However, using PVA supports adds considerable time to a print, especially if using the “Extra fine” profile.

Under Cura 2.6.2, this print can take up to three days (not including dissolving time) and will use a significant amount of support material.

Cura 2.6.2

  • Extruder 1: 20% infill PLA (default settings)
  • Extruder 2: PVA (default settings)
  • Normal profile (0.15 mm) (default settings)

Cura 2.7

  • Extruder 1: 20% infill PLA (default settings)
  • Extruder 2: Gradual infill PVA (default settings) (Support infill layer thickness 0.3 mm)
  • Normal profile (0.15 mm) (default settings)

In this example, the object was sliced using normal quality profiles with a 0.4 mm nozzle and  0.15 mm layer height.

In Cura 2.7 it was sliced with gradual infill, with a support infill layer thickness of 0.3 mm

A top-down cross section of the Gyro sliced in Cura 2.7. Gradual support infill is shown in blue. Note how the support infill density increases nearer each interface.

The majority of the support infill will be printed at 12.5% PVA infill, going in two steps to 25% and 50% density near the PVA interface. The PVA interface itself is thinner (0.6 mm instead of 0.8 mm), since it has more support underneath.

Between Cura 2.6.2 and Cura 2.7, the consumption of PVA changed from 182g to 123g, which represents a material saving of approximately 40%. If 1g of PVA material costs 0.11 Euros, this has saved 6,49 Euros.

Between versions, the print duration went from 2 days, 4 hours, 20 minutes to 1 day, 14 hours, 12 minutes.

This represents 14 hours, 8 minutes time saved - a 30% improvement.

In addition to the print time and material saved, using fewer PVA supports means that dissolving time will also be reduced.

Prime tower purge volume. Fine-tune the amount of filament purged when wiping on the prime tower. Purging is useful for compensating the filament lost by oozing during the inactivity of the nozzle. This also reduces the likelihood of a prime tower failing mid-print by preventing under extrusion. The amount of material to purge can be specified in the “Prime Tower Purge Volume” setting under “Dual extrusion”.

Prime tower purge disabled
A regular prime tower.
Prime tower purge enabled
A prime tower with purges.

Set horizontal expansion on initial layer. Adds functionality to change horizontal expansion on the initial layer to compensate for the “elephant’s foot” effect. This parameter can be changed under “Shell” options in “Print settings”.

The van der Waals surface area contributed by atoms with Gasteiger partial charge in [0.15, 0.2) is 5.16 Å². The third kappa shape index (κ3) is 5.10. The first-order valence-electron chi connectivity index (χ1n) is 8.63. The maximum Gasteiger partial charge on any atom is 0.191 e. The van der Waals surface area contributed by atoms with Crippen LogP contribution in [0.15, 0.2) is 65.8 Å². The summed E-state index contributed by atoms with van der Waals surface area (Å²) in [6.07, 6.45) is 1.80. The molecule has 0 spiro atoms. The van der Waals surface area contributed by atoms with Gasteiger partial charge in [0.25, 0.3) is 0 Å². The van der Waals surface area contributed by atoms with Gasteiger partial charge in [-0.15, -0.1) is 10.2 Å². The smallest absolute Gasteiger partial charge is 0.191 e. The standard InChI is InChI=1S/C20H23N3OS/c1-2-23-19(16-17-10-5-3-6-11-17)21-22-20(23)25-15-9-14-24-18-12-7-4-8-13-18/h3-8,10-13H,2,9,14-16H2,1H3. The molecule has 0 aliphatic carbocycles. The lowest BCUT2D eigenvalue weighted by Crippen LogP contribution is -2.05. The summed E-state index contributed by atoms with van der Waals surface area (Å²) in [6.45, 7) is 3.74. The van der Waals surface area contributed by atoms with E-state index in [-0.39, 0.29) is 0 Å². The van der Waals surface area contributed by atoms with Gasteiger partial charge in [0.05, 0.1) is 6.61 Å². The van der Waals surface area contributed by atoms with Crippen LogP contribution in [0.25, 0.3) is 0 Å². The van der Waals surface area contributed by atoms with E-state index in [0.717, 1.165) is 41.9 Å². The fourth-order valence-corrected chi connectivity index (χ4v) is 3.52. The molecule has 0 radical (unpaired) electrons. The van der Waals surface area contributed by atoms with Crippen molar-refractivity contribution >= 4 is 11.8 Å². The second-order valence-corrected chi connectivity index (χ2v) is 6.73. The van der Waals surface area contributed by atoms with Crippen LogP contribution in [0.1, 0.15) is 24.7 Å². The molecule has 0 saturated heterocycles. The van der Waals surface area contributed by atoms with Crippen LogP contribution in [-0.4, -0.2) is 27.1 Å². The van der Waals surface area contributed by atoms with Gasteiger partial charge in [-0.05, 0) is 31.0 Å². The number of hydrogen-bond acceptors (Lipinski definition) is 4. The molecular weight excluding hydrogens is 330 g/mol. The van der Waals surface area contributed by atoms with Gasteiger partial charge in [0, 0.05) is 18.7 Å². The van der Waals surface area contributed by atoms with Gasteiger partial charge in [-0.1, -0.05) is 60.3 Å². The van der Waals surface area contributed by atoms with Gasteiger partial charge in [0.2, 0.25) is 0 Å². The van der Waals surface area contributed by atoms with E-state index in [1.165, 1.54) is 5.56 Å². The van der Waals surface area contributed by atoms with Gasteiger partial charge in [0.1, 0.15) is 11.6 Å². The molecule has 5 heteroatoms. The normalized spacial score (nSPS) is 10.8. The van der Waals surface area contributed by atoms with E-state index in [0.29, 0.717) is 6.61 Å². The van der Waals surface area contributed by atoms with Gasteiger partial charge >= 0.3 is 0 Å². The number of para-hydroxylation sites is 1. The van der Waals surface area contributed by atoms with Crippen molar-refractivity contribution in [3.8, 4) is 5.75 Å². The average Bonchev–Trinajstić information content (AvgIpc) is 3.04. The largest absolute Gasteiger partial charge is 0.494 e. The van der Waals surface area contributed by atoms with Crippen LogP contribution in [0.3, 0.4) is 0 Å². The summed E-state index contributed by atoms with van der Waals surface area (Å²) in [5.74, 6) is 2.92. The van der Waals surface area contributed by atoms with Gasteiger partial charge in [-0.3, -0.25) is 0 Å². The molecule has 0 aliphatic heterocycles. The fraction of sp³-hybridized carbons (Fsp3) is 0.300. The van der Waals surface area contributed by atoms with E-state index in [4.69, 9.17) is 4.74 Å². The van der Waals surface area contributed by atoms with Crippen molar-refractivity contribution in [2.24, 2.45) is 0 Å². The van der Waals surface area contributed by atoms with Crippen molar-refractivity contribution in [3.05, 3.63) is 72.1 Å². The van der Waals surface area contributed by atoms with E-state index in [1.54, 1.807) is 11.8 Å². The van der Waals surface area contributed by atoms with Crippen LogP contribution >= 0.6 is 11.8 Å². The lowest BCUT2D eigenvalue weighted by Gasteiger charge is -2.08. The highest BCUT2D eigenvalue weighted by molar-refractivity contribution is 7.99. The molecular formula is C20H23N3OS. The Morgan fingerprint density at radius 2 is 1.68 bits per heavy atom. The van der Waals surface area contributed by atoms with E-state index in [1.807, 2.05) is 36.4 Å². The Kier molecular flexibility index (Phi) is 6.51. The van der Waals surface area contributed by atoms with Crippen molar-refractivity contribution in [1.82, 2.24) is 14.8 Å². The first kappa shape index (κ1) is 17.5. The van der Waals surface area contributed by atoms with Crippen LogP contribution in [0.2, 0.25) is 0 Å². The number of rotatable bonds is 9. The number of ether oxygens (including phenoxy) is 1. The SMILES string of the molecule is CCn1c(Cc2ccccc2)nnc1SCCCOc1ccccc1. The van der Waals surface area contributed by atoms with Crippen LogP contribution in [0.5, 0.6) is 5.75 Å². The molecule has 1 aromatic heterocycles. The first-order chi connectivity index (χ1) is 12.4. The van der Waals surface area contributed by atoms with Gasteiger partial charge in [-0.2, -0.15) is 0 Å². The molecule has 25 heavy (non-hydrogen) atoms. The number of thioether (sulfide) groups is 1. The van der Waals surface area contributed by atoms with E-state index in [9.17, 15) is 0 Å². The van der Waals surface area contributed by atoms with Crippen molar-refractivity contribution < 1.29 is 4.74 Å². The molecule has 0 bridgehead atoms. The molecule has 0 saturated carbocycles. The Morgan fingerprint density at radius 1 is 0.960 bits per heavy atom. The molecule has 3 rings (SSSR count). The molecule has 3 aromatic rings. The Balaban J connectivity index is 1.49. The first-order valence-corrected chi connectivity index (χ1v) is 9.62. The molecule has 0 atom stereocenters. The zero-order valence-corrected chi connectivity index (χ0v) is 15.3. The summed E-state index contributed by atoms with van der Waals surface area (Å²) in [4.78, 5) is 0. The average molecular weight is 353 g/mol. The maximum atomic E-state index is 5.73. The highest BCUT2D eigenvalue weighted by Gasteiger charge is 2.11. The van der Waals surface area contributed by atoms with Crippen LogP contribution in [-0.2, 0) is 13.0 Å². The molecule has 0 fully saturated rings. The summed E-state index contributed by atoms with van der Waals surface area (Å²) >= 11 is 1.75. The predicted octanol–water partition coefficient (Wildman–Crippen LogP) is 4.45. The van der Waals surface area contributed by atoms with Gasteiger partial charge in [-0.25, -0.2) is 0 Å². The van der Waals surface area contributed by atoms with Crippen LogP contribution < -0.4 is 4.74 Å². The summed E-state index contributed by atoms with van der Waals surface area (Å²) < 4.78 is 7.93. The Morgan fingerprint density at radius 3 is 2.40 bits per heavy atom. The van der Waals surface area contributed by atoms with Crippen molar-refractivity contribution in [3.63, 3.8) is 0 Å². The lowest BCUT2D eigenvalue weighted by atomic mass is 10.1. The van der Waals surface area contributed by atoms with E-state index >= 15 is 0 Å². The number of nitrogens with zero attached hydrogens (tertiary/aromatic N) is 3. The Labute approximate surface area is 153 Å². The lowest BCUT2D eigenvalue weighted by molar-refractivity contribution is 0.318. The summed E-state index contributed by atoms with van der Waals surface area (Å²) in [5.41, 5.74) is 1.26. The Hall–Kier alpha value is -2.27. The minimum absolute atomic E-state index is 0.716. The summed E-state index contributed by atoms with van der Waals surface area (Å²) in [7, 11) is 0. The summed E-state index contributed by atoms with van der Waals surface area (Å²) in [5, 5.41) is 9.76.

Elephant's foot
The “elephants foot” effect is shown here. By reducing the horizontal expansion on the first layer, this undesirable side-effect can be avoided.

First layer line width. A multiplier setting for the line width of the first layer of a print. Multiplying line width gives fewer lines but with greater line width, which improves build plate adhesion.

Pause standby and resume temperature. Turn off the nozzle when printing with extended pauses to prevent burned filament and nozzle clogging. At the end of a pause, the nozzle will reach printing temperature before resuming a print.

Extruder per feature. Assign print features (walls, infill, skin, etc.) to a specific extruder. Below are some examples:

Extruder per feature - infill
A print core with an 0.8 mm nozzle has been assigned to print infill and inner walls here, while an 0.4 mm nozzle has been assigned to print all other features. Using a larger nozzle size for infill and inner walls can significantly reduce print duration.
Extruder per feature - top skin
Assigning an extruder using a different color allows for aesthetic effects. This item is printed in red PLA, with a top surface in black PLA to give color variation.
Extruder per feature - outer wall
This object is printed in black PLA, with walls printed in silver PLA to give contrast and pick out fine details.
Extruder per feature - outer skin
This object uses an experimental material combination; black ABS with an outer skin of blue TPU 95a. This can be used for practical purposes, such as increased grip on a handle.